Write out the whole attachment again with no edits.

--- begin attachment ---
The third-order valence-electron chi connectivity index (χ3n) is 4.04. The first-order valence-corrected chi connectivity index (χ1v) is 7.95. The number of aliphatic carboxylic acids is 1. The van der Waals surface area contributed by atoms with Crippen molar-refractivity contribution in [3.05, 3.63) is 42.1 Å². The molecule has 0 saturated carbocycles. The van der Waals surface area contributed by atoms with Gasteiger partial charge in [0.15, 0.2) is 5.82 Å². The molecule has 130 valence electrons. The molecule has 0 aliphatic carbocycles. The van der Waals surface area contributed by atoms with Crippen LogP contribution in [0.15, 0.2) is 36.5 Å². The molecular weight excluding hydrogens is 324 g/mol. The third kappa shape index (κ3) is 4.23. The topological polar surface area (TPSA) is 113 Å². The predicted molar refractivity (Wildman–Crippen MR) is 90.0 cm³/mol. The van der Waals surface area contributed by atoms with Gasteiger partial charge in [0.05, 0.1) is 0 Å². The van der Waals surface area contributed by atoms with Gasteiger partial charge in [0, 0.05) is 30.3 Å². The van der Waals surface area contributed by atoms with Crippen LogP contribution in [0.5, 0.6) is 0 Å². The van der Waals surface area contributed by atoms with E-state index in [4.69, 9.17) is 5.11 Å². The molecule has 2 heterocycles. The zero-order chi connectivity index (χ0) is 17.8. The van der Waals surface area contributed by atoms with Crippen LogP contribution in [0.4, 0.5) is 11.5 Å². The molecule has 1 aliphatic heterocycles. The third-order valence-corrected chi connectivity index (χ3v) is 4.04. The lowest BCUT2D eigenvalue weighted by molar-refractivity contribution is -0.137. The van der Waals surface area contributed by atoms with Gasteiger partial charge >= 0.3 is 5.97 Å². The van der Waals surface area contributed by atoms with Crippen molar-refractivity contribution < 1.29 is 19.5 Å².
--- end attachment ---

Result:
The third-order valence-electron chi connectivity index (χ3n) is 4.04. The first-order valence-corrected chi connectivity index (χ1v) is 7.95. The number of aliphatic carboxylic acids is 1. The van der Waals surface area contributed by atoms with Crippen molar-refractivity contribution in [3.05, 3.63) is 42.1 Å². The molecule has 0 saturated carbocycles. The van der Waals surface area contributed by atoms with Gasteiger partial charge in [0.15, 0.2) is 5.82 Å². The molecule has 130 valence electrons. The molecule has 0 aliphatic carbocycles. The van der Waals surface area contributed by atoms with Crippen LogP contribution in [0.15, 0.2) is 36.5 Å². The molecular weight excluding hydrogens is 324 g/mol. The third kappa shape index (κ3) is 4.23. The topological polar surface area (TPSA) is 113 Å². The predicted molar refractivity (Wildman–Crippen MR) is 90.0 cm³/mol. The van der Waals surface area contributed by atoms with Gasteiger partial charge in [0.05, 0.1) is 0 Å². The van der Waals surface area contributed by atoms with Gasteiger partial charge in [0, 0.05) is 30.3 Å². The van der Waals surface area contributed by atoms with Crippen LogP contribution in [0.5, 0.6) is 0 Å². The van der Waals surface area contributed by atoms with E-state index in [4.69, 9.17) is 5.11 Å². The molecule has 2 heterocycles. The zero-order chi connectivity index (χ0) is 17.8. The van der Waals surface area contributed by atoms with Crippen LogP contribution in [0.4, 0.5) is 11.5 Å². The molecule has 1 aliphatic heterocycles. The third-order valence-corrected chi connectivity index (χ3v) is 4.04. The lowest BCUT2D eigenvalue weighted by molar-refractivity contribution is -0.137. The van der Waals surface area contributed by atoms with Gasteiger partial charge >= 0.3 is 5.97 Å². The van der Waals surface area contributed by atoms with Crippen molar-refractivity contribution < 1.29 is 19.5 Å².